Once again, a review has introduced me to a book series with which I was unfamiliar. As part of the TOS Crew, we were asked to review two books from the Tales from Terrestria series by evangelist Ed Dunlop. This is a stand-alone series that is a companion to the Terrestria Chronicles. We were sent books one and four, The Quest for Thunder Mountain and The Isle of Dragons.
After reviewing the books, I would gauge them at late elementary – middle school level. They are well written with classically crafted stories. I was put off a bit by the layout style, as there are virtually no margins on the pages. It made it difficult for me to read. I don’t know why this layout type was chosen, but it is nonstandard and I found it distracting.
On to the books…I do hope my son will be willing to read these at some point. The genre doesn’t particularly appeal to him, but again, that is personal preference. Know up front that the stories are allegories and while I love allegories and these stories are well written, the message is too thinly veiled for my taste. With King Emmanuel, the Mountains of Difficulty and such in the first book, I found myself wanting to have to think about the allegory aspect a little more – when it is so plainly stated, it does lose some effect. I found it more effectively presented in book four. (This aspect may increase the books’ appeal for children however.)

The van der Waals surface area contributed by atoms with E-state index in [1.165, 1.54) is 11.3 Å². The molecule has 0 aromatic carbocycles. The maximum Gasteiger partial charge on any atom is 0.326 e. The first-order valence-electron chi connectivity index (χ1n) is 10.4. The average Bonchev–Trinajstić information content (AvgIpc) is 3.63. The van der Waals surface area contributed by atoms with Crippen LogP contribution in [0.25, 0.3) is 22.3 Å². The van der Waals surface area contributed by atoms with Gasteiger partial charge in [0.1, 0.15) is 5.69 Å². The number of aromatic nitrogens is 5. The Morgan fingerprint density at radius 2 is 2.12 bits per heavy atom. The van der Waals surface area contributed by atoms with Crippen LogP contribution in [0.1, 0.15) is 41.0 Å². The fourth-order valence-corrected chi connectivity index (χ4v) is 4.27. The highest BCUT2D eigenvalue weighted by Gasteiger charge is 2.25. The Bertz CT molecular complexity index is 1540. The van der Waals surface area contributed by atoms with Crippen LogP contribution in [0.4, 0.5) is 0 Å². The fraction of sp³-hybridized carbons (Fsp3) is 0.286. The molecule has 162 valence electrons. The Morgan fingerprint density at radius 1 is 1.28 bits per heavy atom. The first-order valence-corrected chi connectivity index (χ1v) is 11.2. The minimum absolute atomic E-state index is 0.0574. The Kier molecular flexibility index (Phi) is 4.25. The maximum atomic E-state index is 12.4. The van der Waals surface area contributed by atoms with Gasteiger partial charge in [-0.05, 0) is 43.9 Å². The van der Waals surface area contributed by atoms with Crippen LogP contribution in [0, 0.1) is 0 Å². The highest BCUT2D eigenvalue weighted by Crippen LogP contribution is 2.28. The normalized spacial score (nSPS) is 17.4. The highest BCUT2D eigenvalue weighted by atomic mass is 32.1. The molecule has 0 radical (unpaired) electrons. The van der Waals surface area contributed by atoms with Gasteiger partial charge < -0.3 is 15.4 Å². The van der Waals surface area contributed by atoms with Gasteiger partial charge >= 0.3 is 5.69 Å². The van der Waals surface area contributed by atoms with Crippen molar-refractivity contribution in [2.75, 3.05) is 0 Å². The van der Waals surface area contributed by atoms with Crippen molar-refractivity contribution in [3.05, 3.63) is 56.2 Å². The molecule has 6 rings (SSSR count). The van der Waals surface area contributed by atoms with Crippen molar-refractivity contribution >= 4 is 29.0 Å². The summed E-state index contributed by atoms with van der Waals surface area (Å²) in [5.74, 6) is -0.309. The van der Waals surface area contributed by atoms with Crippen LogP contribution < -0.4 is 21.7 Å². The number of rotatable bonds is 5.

Having said that, I do believe the books can be used as evangelical tools, especially for young people who will pick up an adventure story but have not been introduced to the Bible. In writing this review, I just realized why this style seemed familiar. When I was elementary/early middle school age, I remember a series of comic books from our school library (I went to a Christian school) that were written almost as the graphic novel version of Gospel tracts. The stories were designed to be relevant but the allegories were thin (or not hidden at all) by design. That may be the case here. In any event, do consider these for the adventure story lover in your household or neighborhood. The stories can certainly open the door for a deeper conversation and on their own, supply a solid explanation of Biblical principles.
We received two books for review. I was not compensated. My opinions are my own.